I enjoyed a detailed converation with Yaniv Valik, Director of Professional Services of Continuity Software, about how difficult is has become to keep systems running. We also discussed the release of AvailabilityGuard/SAN — a product designed to deal with complex storage area networks.
Today's applications are now built upon a complex mix of services that are hosted on physical, virtual or hybrid computing environments. Services may be replicated and be hosted in several places in and out of an enterprise's network. These services are themselves likely to be made up of multiple elements as well. The company has long focused its efforts on making these services available and reliable.
Valik pointed out that most SANs have themselves become complex as enterprises mix and match components made by many different suppliers. Furthermore, he pointed out, it is quite likely that different support teams are responsible for pieces of this environment. This means that it is likely that configuration errors are likely to happen as IT administors try to keep up with configuration standards set by suppliers of servers, operating systems, storage servers, networking equipment and virtualization technology. He pointed out that many enterprises keep up with settings using a simple spreadsheet.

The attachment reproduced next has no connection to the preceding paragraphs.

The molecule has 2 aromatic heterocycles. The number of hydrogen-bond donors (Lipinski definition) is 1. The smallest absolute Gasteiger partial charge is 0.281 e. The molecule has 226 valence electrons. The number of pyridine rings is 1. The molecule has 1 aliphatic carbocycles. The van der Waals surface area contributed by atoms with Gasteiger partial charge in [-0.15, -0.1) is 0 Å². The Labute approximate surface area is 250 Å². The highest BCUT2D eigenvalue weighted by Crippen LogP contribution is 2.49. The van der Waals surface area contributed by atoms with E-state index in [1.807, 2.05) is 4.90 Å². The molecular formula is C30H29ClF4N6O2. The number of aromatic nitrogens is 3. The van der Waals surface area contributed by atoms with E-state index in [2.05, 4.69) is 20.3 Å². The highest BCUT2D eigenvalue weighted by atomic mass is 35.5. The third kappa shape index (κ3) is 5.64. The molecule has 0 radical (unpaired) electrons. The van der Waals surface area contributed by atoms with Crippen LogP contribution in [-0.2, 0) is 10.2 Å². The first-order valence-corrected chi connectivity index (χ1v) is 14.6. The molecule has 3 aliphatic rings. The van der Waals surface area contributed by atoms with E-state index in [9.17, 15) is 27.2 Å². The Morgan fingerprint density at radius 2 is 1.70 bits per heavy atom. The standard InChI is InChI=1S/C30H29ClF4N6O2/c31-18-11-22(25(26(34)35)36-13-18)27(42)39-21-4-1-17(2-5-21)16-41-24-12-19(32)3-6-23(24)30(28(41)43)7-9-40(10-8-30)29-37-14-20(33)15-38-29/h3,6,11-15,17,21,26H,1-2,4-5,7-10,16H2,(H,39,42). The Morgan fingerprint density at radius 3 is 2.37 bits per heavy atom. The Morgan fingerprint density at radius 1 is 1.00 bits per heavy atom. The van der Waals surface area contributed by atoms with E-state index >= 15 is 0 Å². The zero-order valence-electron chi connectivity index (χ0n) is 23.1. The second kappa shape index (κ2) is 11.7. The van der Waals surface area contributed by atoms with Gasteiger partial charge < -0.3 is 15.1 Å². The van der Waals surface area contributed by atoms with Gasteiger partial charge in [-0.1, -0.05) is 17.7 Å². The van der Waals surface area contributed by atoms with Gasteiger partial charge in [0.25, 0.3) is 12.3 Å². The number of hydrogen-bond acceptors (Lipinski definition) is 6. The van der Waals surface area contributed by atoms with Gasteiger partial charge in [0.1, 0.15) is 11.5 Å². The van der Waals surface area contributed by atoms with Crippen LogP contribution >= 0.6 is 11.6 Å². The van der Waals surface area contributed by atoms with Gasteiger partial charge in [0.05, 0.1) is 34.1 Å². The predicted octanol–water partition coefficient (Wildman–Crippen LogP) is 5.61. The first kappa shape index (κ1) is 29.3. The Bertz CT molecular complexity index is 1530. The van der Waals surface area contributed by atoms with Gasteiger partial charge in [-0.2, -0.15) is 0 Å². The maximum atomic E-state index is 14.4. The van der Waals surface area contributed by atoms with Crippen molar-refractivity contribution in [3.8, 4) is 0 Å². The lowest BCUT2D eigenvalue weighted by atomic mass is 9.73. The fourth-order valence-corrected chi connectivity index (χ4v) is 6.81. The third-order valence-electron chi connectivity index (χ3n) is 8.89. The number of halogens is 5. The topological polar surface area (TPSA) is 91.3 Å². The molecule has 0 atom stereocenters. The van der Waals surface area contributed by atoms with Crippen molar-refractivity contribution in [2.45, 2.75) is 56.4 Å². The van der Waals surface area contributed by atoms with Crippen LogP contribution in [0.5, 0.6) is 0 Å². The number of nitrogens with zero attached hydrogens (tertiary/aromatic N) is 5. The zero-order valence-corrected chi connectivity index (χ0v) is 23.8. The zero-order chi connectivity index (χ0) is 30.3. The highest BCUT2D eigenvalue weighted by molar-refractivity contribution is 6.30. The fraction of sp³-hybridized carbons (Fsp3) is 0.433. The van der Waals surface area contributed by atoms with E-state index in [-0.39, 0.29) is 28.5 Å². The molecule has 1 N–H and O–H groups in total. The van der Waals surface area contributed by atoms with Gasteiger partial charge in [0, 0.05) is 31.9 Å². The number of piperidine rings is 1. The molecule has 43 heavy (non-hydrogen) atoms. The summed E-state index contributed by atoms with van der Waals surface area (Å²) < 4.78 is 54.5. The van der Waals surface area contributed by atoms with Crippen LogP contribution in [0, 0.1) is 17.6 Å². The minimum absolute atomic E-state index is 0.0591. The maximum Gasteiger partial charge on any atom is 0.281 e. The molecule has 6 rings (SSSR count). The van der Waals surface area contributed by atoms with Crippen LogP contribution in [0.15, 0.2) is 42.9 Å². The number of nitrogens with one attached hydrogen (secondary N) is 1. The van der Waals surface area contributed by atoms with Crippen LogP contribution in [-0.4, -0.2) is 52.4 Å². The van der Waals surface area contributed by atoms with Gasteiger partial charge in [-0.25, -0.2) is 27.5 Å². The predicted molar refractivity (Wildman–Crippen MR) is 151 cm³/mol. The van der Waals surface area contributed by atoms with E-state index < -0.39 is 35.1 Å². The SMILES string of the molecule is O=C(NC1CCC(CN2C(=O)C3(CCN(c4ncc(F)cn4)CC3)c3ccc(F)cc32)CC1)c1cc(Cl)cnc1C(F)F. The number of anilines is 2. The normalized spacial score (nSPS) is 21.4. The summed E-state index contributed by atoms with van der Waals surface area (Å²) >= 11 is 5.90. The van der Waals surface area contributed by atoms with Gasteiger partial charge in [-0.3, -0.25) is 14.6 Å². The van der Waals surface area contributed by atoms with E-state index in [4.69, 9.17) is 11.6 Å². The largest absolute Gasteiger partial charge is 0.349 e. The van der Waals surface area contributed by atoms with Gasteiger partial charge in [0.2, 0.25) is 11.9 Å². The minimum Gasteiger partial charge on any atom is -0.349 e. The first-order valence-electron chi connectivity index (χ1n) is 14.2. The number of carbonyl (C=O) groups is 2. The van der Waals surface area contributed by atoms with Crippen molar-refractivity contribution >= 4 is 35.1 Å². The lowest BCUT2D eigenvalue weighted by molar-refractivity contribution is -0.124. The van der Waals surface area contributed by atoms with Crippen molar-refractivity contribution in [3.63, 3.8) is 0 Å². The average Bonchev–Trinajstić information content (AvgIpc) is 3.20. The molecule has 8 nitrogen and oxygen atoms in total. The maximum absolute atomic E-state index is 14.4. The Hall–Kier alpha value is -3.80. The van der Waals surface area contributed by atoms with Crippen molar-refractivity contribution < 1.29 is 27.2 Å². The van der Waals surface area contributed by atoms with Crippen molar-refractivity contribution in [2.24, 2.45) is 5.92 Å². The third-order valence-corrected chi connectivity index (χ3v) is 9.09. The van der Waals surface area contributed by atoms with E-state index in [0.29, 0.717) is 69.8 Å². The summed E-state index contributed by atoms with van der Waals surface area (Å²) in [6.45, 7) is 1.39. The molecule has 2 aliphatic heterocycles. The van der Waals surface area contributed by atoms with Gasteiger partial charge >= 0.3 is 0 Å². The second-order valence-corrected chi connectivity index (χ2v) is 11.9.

Continuity Software suggests that the following steps be taken to make sure that storage services are reliable and available.
- The SAN fabric should be verified on a regular, perhaps daily, basis
- The configuration should be validated to make sure that simple configuration changes don't introduce single points of failure or introduce unintended downtime.
- Any proposed changes to storage configurations should be reviewed to consider the potential impact they might have on the IT operations of the enterprise.
- The SAN configuration should be reviewed from end-to-end on a regular basis
Valik pointed out that Continuity Software's AvailabilityGuard/SAN does all of these things are more. While our conversation was very interesting, I couldn't help but think about similar conversations I've had with representatives of other storage management and storage virtualization players. Each have brought forward similar concerns and, of course, pointed out that their products address the complex environment a data center has become.
Is Continuity Software best equipped to address the needs of your organization? The answer depends upon what the organization's requirements, the abilities of staff members and a number of other factors. I can suggest that learning more about Continuity Software and its products would be worth the time.